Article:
The neighbouring church at Pinchbeck also has a leaning tower,
but not as severe.
Travellers on the Great North Road, now the A1, may have wondered about the unusual weathervane on the church tower at Great Ponton just south of Grantham.
It is in the shape of a ‘violin’. In the 17th century the parishioners were so impressed by the talents of a local fiddler that they collected his fare to enable him to go to America to study the violin. He made his fortune and in gratitude provided the wrought iron fiddle shaped vane for the church.
GRANTHAM is probably best known as being the birthplace of former
Prime Minister, Margaret Thatcher.
Apart from a chat about Grantham’s famous daughter, you can enjoy real honey for tea when you visit The Beehive Inn in Castlegate, for it has a unique ‘living sign’ - a beehive. Since 1830, the beehive has hung in a tree outside the pub and the bees have produced an average of 30lbs of honey every year. A sign on the pub reads :
'Stop traveller this wondrous sign to explore
and say when thou hast view’d it o’er and o’er.
Grantham now two rarities are thine,
a lofty steeple and a living sign.’
The lofty steeple is that of St Wulfram's church, 272ft high,
at the end of the street.
Whilst FOLKINGHAM is only a small village to the east of Grantham is was a place where court Quarter Sessions were held in the 19th century. This may explain why a 'House of Correction', a small prison, was built on the former castle site in the village. This Grade 11 listed building is now in the care of Landmark Trust and the former gatehouse is now a holiday home.
A ‘whalebone arch’ can be seen at the entrance to a private house drive in the nearby village of THREEKINGHAM. Apparently it is a relic of the time when the local squire had business interests in the whaling industry in the 19th century.
The impressive St Boltoph’s church at BOSTON is one of the largest parish churches in England and its huge tower dominates the area. The tower know famously as The Boston Stump is 272 feet high and can be seen from many miles away in this flat fenland countryside. The lantern top was for many centuries a guide to travellers both on land and sea. As well as the 365 steps up the tower, the church has 7 doors and 52 windows.
The Bull and Dog Inn in Southgate, SLEAFORD reminds us of the cruel ‘sport’ of Bull Baiting which was prevalent in former times. A fine old plaque on the pub wall, dated 1689, depicts a bull being baited by a dog. In Sleaford, the bull was tethered to a metal ring in the Market Place and would have been baited by a bulldog, one of the oldest breeds of British dog. The last reported baiting in this town was in 1807. This activity was banned by law in 1849 under the Prevention of Cruelty to Animals Act.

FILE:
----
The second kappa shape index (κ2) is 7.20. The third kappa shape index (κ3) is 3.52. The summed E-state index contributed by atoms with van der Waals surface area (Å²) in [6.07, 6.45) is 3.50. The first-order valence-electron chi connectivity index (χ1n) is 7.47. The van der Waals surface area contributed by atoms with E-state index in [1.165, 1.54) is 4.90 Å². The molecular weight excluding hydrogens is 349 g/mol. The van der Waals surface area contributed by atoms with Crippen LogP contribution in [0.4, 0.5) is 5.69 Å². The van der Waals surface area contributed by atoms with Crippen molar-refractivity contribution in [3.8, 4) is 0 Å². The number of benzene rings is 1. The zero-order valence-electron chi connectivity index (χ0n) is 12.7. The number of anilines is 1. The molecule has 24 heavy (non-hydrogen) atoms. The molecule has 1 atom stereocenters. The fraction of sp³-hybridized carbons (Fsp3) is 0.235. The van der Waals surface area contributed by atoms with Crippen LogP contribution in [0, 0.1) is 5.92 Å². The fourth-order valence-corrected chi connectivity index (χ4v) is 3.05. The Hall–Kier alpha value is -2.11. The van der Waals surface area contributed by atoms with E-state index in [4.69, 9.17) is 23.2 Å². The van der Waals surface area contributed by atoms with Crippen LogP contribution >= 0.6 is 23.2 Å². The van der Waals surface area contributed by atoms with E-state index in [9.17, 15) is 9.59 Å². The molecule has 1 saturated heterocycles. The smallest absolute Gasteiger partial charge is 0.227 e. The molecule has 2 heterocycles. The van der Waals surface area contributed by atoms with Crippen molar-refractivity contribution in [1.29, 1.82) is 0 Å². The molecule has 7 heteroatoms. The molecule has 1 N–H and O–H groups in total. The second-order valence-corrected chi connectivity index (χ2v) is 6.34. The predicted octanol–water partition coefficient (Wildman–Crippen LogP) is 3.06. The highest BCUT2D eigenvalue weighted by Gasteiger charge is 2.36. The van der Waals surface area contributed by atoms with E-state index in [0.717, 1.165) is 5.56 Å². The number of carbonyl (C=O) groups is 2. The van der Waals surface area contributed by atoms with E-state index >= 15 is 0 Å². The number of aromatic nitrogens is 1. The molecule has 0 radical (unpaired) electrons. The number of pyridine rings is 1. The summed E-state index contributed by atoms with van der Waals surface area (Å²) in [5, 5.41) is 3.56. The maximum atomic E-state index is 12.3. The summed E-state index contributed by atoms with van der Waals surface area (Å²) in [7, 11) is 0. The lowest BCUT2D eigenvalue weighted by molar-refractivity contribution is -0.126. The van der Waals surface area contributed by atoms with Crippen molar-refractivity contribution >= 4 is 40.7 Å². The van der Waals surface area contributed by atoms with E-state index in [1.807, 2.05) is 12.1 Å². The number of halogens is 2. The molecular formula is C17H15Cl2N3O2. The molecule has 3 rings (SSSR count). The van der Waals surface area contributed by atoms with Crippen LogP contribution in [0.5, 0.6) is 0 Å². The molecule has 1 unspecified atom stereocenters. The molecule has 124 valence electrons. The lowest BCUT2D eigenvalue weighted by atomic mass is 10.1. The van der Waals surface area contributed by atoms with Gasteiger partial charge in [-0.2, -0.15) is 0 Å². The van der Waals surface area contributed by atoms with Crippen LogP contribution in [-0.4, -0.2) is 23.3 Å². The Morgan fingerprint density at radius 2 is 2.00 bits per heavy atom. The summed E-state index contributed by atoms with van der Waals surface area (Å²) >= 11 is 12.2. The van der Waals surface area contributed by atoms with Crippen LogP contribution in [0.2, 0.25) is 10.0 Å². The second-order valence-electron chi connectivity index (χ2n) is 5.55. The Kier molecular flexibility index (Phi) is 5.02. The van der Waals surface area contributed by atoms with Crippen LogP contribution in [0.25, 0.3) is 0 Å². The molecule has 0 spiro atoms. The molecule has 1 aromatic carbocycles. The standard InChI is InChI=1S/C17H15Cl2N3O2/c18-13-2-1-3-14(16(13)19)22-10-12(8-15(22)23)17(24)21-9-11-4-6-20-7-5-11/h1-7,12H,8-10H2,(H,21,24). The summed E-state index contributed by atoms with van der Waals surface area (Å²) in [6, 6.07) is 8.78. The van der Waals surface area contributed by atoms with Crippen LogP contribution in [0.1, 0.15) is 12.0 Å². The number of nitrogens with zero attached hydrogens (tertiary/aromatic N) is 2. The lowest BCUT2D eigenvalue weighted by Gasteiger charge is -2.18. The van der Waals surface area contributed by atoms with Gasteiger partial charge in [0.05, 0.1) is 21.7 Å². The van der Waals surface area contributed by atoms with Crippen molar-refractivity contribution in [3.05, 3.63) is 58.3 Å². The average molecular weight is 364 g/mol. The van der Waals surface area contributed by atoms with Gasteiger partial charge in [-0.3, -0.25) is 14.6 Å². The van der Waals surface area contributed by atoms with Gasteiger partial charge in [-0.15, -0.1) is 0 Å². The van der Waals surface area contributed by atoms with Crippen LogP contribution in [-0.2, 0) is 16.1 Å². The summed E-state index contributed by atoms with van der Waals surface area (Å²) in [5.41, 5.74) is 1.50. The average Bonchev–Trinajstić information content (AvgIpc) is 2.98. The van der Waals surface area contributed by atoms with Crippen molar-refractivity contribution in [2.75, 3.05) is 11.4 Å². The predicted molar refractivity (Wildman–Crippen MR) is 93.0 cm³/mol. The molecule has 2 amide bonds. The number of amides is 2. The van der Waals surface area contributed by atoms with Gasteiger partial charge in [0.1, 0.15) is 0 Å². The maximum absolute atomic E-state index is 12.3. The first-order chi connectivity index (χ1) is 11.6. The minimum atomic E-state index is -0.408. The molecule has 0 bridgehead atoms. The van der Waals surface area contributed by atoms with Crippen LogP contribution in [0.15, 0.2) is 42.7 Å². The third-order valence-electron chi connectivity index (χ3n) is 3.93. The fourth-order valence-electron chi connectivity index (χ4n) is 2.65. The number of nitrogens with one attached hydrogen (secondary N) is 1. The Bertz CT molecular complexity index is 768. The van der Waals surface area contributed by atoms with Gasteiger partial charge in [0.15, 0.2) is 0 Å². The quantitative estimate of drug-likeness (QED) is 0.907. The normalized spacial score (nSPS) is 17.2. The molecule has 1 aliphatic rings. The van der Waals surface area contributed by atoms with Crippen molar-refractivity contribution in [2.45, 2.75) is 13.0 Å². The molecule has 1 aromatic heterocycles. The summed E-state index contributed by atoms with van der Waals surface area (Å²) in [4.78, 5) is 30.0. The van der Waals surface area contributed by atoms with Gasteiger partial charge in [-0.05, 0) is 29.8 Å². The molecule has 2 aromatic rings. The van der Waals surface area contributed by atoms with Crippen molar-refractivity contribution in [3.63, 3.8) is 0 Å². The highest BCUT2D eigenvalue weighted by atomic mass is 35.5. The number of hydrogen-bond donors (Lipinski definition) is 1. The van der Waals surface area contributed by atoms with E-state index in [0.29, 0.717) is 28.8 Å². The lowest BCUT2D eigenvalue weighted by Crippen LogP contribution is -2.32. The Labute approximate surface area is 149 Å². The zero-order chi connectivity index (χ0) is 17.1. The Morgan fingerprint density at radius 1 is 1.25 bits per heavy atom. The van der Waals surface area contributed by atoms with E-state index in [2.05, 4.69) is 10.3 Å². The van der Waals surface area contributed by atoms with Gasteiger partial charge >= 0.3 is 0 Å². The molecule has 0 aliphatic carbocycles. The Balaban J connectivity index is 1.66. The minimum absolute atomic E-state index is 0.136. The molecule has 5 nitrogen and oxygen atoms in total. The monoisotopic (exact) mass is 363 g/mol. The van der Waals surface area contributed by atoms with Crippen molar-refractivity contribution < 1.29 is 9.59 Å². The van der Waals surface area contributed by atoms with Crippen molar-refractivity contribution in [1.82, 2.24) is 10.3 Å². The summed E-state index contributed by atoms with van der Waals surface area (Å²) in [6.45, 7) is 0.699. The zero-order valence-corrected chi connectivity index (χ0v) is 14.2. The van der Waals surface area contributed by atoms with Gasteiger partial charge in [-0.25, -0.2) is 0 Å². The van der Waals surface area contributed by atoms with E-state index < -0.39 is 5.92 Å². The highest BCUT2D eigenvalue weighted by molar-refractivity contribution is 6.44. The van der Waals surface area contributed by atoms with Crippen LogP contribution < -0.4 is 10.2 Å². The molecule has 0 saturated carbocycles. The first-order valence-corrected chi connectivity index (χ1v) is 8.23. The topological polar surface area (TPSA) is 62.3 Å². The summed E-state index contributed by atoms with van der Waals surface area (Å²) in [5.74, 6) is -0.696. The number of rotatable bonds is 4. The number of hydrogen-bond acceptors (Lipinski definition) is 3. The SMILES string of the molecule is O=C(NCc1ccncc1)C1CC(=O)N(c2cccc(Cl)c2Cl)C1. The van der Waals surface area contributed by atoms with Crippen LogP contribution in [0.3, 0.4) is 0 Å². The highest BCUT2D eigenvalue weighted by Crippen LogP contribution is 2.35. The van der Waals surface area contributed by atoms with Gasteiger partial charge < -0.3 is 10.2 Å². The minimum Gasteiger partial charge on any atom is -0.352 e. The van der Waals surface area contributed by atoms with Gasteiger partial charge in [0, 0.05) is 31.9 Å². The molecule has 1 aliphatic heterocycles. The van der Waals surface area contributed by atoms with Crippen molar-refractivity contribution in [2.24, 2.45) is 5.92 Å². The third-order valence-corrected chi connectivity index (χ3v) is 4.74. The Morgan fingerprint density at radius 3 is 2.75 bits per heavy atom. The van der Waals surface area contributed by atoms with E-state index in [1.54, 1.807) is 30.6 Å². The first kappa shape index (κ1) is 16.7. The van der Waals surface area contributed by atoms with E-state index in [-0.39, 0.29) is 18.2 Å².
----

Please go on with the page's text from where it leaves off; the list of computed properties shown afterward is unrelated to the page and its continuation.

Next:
On the east face of the fine 15th century
’s church at CONINGSBY, is a rare one handed clock.
This brightly coloured dial measures 161/2 feet in diameter, and because of its size it is still possible
to tell the time with reasonable accuracy despite it having only the one
hand. The pendulum is so long that it
swings only once every two seconds and the weights are tower of St Michael
huge stone blocks.
The Lea Gate Inn, an ancient hostelry at CONINGSBY in the Lincolnshire Fens, recalls a former tollgate here where it was once very important that travellers kept to the turnpike road in the days before the fens were drained. An old iron bracket on the corner of the building was where a beacon light shone at night to guide those travellers.
The Inn is thought to be the last surviving guide house in the Fens.
The Open Gate Inn is an ancient hostelry on the A1028 at ULCEBY near Alford. White gates hung on the façade tell us “ THE GATE HANGS WELL AND HINDERS NONE REFRESH AND PAY AND TRAVEL ON.” and “ CALL AT THE GATE TO TASTE THE TAP DRINK AND BE MERRY BUT KEEP OFF THE STRAP.”
Nigger was the faithful black
dog who belonged to Wing Commander Guy Gibson, the leader of the immortal ‘ Dam
Busters ‘. The dog became Squadron
mascot and was a regular sight around RAF Scampton where they were training for
their historic raid. On the day before
the actual raid, Nigger ran out onto the road outside the station and was
killed by a passing car. Gibson
arranged for the dog to be buried in a grave outside the squadron briefing
rooms at , whilst
bombers were approaching their target.
The code word ‘ nigger ‘ was used to transmit a successful mission. Lancaster
Nigger’s grave is still well preserved in its original position at RAF Scampton.
The Old Hall at Gainsborough in the north west of the county is one of the most important surviving medieval houses in the country and it has had a chequered history. It was built in 1484 by Lord de Burgh and remained as a residence until the 18th century. Since that time it has had an amazing variety of uses. It was used as a church whilst the parish church was being rebuilt, and as a soup kitchen following the Napoleonic Wars. It has also been used as a linen factory; as a corn exchange; as a mechanics institute; as a congregational church; as a theatre; as a public house; as a sale room; as a ballroom and as a Masonic Lodge; as well as shops and tenements.
Fortunately this most interesting building has survived and is now
in the care of English Heritage.